The Friuli Venezia Giulia is one of the most important in Italy, especially from the standpoint of its connection with the rest of Europe, and it is world renowned for the quality of produce and wine that it creates.
Located at the North-Eastern tip of Italy, the region is actually one of the smallest in the country. However it belies this size with a high quality level of infrastructure that makes it an extremely important link in the chain between Italy and the rest of Europe.
The land itself is also varied, which plays a large part in the continued success of the region. When it comes to the development of wine, producers can take advantage of the fact that almost 20% of the region is hilly, which is ideal territory for vineyards that are used to produce a number of high quality wines.
The region, like many in Italy, began to rise to prominence during the Roman era and it thrives on the tourist trade that has arisen as a result of much of these origins being visible throughout the territory. Roman architecture has had an enormous influence on the region and it is likely this period that first saw Friuli Venezia Giulia begin to establish itself in terms of winemaking and other local crafts.
However, the region has also been influenced by a number of other countries over the years. Though it eventually became Venetian territory on the early 15th century, eventually the Austrian empire gained control of the region and began to exert its own influence. From the late 1700s the region actually flourished quite spectacularly as a result of this change in hands, with the expansive policies of the empire playing a large part in the economic boom that still has effects today in regards to the importance of the region to Italy. It was during this period that the region was established as an important port and when its links to the rest of Europe began to develop in strength and importance.
Eventually the region fell once again under Italian control, this time as part of a united Italian country. Though various border issues arose throughout the smaller territories within the region, over time they united and became extremely important areas throughout the duration of both World Wars.
The Friuli Venezia Giulia was also briefly governed by an Anglo-American alliance in the aftermath of the Second World War, which again lent to the cultural diversity that has defined the region for so many years. Upon being reunited with Italy Friuli Venezia Giulia became one of the few autonomous regions in the country, which lends the region a level of independence that many don’t have in Italy and further helps to inform its winemaking and general culture.
As mentioned, the region is also one of the most important in Italy from an economic standpoint, with its ‘North-East Model’ revolving around the continued success of small and medium-sized businesses. It is perhaps this economic model that has allowed so many winemakers to gain prominence in the region. This is supported by the fact that farming plays such an important part in the local economy. The region has quickly become a byword for quality when it comes to produce, particularly when it comes to cheeses, ham and Italian white wine.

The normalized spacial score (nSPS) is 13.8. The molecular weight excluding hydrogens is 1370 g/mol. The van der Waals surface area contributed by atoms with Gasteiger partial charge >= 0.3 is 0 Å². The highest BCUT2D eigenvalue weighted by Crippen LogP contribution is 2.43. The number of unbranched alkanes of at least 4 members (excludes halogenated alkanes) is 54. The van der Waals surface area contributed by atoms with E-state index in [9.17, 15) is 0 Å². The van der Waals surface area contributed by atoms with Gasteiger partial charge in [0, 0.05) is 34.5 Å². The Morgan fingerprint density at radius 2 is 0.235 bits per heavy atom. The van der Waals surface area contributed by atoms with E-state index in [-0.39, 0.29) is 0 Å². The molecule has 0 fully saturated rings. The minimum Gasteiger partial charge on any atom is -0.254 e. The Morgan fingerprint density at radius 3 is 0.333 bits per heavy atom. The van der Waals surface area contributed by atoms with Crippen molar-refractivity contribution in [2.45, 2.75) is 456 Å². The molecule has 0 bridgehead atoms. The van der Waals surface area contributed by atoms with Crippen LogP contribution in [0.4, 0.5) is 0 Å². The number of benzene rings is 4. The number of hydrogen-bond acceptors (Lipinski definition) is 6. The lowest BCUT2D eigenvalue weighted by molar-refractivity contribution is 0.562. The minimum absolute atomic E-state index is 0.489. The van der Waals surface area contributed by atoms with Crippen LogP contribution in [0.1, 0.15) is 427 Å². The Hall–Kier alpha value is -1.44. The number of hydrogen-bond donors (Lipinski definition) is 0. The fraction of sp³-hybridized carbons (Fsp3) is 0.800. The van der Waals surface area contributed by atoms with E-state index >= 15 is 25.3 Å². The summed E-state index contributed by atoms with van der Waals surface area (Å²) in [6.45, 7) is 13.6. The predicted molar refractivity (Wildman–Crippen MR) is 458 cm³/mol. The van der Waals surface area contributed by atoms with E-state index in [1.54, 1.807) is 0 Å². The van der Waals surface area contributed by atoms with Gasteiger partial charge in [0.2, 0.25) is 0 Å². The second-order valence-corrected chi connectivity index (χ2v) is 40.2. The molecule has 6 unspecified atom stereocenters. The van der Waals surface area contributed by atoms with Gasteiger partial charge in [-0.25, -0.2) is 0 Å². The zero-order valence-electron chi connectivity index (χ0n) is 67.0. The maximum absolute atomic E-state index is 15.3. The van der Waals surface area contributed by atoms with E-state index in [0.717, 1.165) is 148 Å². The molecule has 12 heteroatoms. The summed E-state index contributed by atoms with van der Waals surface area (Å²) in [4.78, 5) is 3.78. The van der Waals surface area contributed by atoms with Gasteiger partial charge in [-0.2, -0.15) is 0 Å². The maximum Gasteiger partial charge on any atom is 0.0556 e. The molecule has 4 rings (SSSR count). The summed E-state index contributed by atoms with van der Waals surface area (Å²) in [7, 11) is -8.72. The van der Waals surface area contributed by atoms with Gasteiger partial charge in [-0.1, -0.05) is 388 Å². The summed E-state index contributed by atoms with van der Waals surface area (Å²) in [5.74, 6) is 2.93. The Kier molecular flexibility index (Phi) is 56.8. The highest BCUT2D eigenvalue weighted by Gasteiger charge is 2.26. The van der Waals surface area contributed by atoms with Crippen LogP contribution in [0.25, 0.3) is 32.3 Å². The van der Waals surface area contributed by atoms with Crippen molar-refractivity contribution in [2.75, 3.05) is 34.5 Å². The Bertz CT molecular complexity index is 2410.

The Attems Family
The Attems family can trace their history back almost as far as the entire region and they have been an important family in Friuli Venezia Giulia for many years. First rising to prominence when Friuli was a country in its own right, with their Fortress of Attems beginning to form in the later 12th century.
This position of prominence was enhanced when the regions were united following the Venetian conquest and really came to the fore during the Austrian occupation. A number of members of the family held important positions throughout those years, eventually being awarded the title of Counts of the Holy Roman Empire.
While the family does not hold such levels of power anymore, they still play an important part in the autonomous structure of the region and much pride is taken in the name. Over the years they have become synonymous with the creation of high quality Italian white wine, with their Ciccinis Sauvignon in particular gaining a high level of recognition amongst connoisseurs.
The family maintains a vineyard in Lucinico, which is located in the Collio Goriziano zone and hosts the grapes that eventually go into the making of their Sauvignon. The quality of the soil in this vineyard is of extreme importance to the wine and it is this, plus their carefully regimented growing and production procedures that have allowed it to gain an increasing level of popularity both on the domestic and international fronts in recent years.
The wine itself boasts a rather complex flavour that sets it apart from many other Italian whites. It is crisp and tangy to the taste, which makes it extremely refreshing, but it also has a complex bouquet that ensures it is much more than a simple white wine.
While many would espouse the virtues of combining the wine with the many hams, cheeses and fruits that the region produces, it can also make a great complement to a fuller meal. Drink it with white meats, such as chicken or turkey to get the full effects.
The wine also blends well with fish combined with a range of mild vegetables, offering a zesty flavour to complement the taste of the meal.
Of course, this refreshing taste has also ensured that it has become favoured as an aperitif for many people and it can easily be enjoyed as a light refreshment to be taken with a small snack. Any meal that includes cheese or cheese-based sauces will combine well with the drink, but it is also easily enjoyed on its own. In fact, there are few wines that can match the feeling the Attems Ciccinis Sauvignon provides when enjoyed on a gorgeous summer day.